Sen. Rand Paul (R-Ky.) on Tuesday announced the hiring of a campaign manager for his likely 2016 presidential bid, part of an aggressive effort to build a national political team as the race for the White House heats up.
Doug Stafford, Paul’s longtime confidant, will remain as his chief political adviser. In an interview Tuesday, Stafford said he will rely on Englander “for the day-to-day execution” of Paul’s operation.
The move underscores Paul's unorthodox approach to presidential politics and his expected candidacy, with plans to put an emphasis on outreach to the poor and younger voters while also courting conservative activists in early-primary states.
In an interview Tuesday, Englander argued that Paul’s unconventional positions would lay the foundation for a potent Republican coalition. Paul has articulated mostly non-interventionist views on foreign policy, while taking hardline stances against tax hikes and President Obama’s health-care law domestically.
“America has intractable problems and it’s going to take a transformational leader to fix them,” Englander said. “Senator Paul is going to be the bold, transformational figure in this race.”
The hiring of Englander comes as former Florida governor Jeb Bush and former Massachusetts governor Mitt Romney are moving closer to launching their own 2016 campaigns and connecting with donors and Republican officials.
Rather than bringing on a consultant well-known in Washington or one with ties to his father, former Texas congressman Ron Paul, the Kentucky Republican has enlisted a youthful outsider to coordinate his efforts.
Englander, 33, who spent much of his early career working in California politics, last year managed Republican Bruce Rauner’s campaign for governor in Illinois, guiding the wealthy businessman through a competitive primary and then to a decisive win in the general election - in part by outpacing Democrats in some urban areas and steering clear of hot-button social issues.
Stafford cited the work of Englander in helping Rauner win a blue state where Republicans have had scattered success as a key reason why Rand Paul settled on him. He also focused on Englander's management of Rauner's sprawling network of volunteers and a campaign budget of nearly $70 million.
“Chip Englander has proved he is among the top managers in the business, as evidenced by the historic Rauner race and his 15 years of grassroots experience," Stafford said. "I am pleased that I will get to work alongside him."
Paul added in a statement: "His management of Governor Rauner's successful race last year highlights his strengths: precise and strategic management of massive, grassroots-driven operations."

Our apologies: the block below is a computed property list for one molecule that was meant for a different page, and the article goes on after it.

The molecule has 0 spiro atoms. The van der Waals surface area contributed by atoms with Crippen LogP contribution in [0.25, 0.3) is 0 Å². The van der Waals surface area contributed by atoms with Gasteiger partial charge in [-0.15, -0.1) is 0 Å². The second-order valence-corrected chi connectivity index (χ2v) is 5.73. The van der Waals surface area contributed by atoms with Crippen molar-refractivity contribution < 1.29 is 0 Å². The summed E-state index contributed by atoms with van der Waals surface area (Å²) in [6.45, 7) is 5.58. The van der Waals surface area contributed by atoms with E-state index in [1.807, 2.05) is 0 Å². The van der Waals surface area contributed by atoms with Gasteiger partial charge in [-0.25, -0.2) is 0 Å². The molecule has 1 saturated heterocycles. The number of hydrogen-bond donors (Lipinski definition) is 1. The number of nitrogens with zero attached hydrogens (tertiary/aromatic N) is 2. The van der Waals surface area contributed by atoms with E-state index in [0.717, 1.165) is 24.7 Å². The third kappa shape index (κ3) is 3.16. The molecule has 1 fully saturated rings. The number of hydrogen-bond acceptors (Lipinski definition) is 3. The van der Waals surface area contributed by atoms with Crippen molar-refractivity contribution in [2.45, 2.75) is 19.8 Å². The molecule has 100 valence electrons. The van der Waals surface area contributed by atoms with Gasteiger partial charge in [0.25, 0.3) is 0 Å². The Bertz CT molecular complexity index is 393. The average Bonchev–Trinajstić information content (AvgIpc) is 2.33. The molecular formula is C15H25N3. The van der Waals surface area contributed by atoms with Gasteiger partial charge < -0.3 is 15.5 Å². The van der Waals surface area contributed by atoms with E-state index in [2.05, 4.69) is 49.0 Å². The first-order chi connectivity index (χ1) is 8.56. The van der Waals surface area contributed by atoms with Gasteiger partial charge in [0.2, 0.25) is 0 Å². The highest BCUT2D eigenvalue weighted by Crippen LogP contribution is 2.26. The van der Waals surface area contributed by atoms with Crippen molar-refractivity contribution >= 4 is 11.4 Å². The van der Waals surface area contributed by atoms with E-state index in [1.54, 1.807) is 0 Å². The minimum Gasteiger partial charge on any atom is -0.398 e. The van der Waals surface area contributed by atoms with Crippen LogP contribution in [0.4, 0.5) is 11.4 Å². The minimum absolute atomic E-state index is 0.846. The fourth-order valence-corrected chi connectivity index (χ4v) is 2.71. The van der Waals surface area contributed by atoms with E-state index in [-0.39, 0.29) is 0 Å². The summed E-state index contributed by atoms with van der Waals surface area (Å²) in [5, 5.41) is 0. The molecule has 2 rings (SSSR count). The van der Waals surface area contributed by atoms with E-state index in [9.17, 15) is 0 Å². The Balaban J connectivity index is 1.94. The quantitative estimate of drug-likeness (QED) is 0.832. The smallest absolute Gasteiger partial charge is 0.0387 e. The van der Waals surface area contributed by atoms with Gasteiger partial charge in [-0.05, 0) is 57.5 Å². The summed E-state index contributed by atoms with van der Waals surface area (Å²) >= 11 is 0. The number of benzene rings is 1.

Englander said in the interview, “We built 83 offices and got together 10,000 volunteers and knocked on millions of doors. Some politicians run campaigns from television studios. That’s not the way I do things, and that’s not the way you win.”
Englander joins a group of advisers at Paul's political-action committee that will serve as Paul's brain trust, should he formally enter the 2016 race. Iowa-based Republican Steve Grubbs has already joined the PAC, as has Michigan-based operative John Yob, who serves as Paul's national political director. Chris LaCivita - who advised Sen. Pat Roberts (R-Kan.) in 2014 and Virginia gubernatorial candidate Ken Cuccinelli (R) in 2013 - is planning to direct Paul's South Carolina campaign. All are senior advisers in the freshman senator's political shop.
Michael Biundo, who was campaign manager for former Pennsylvania senator Rick Santorum's 2012 presidential campaign, which won 11 primaries and caucuses, is another senior adviser set to run Paul's New Hampshire campaign.
Digital strategist Vincent Harris - who previously worked for Sen. Ted Cruz (R-Tex.) - is also onboard for Paul 2016 along with online fundraiser Mike Rothfeld and media director Rex Elsass.
As Paul continues to talk through a possible campaign with his family, Englander will hold the title of senior adviser at Paul's PAC, but people familiar with the hire say he has been assured that he will manage what has become a campaign-in-waiting.
In a memo being shared with Paul's donors and allies, Englander is being touted as the Republican who engineered a victory in a state "Obama won by 25%" and "drew in new types of voters to win the state, including winning a majority of moderates, unprecedented for a Republican."
In conversations Tuesday, Paul associates said they are confident that regardless of whether Bush or Romney climbs in the polls, they will be able to make a play for the nomination by performing well in the early primaries and caucuses and eventually emerging as a consensus favorite.
They also hope that Paul, who has cultivated relationships with major GOP donors in recent years, will be able to bridge the party’s movement conservative, libertarian, and establishment wings.
In an interview Tuesday with The Daily Signal, a conservative website, Paul said Romney, the GOP’s 2012 nominee, “had his chance” and that it is “time for some fresh blood.” He said Romney “wasn’t able to attract a big enough constituency to win, and there was every opportunity to win last time.”
On Wednesday, Paul will travel to New Hampshire for a series of meetings and events. Later this year, he will release “Taking a Stand: Moving beyond Partisan Politics to Unite America,” a book, aides said, that will complement his 2016 pitch.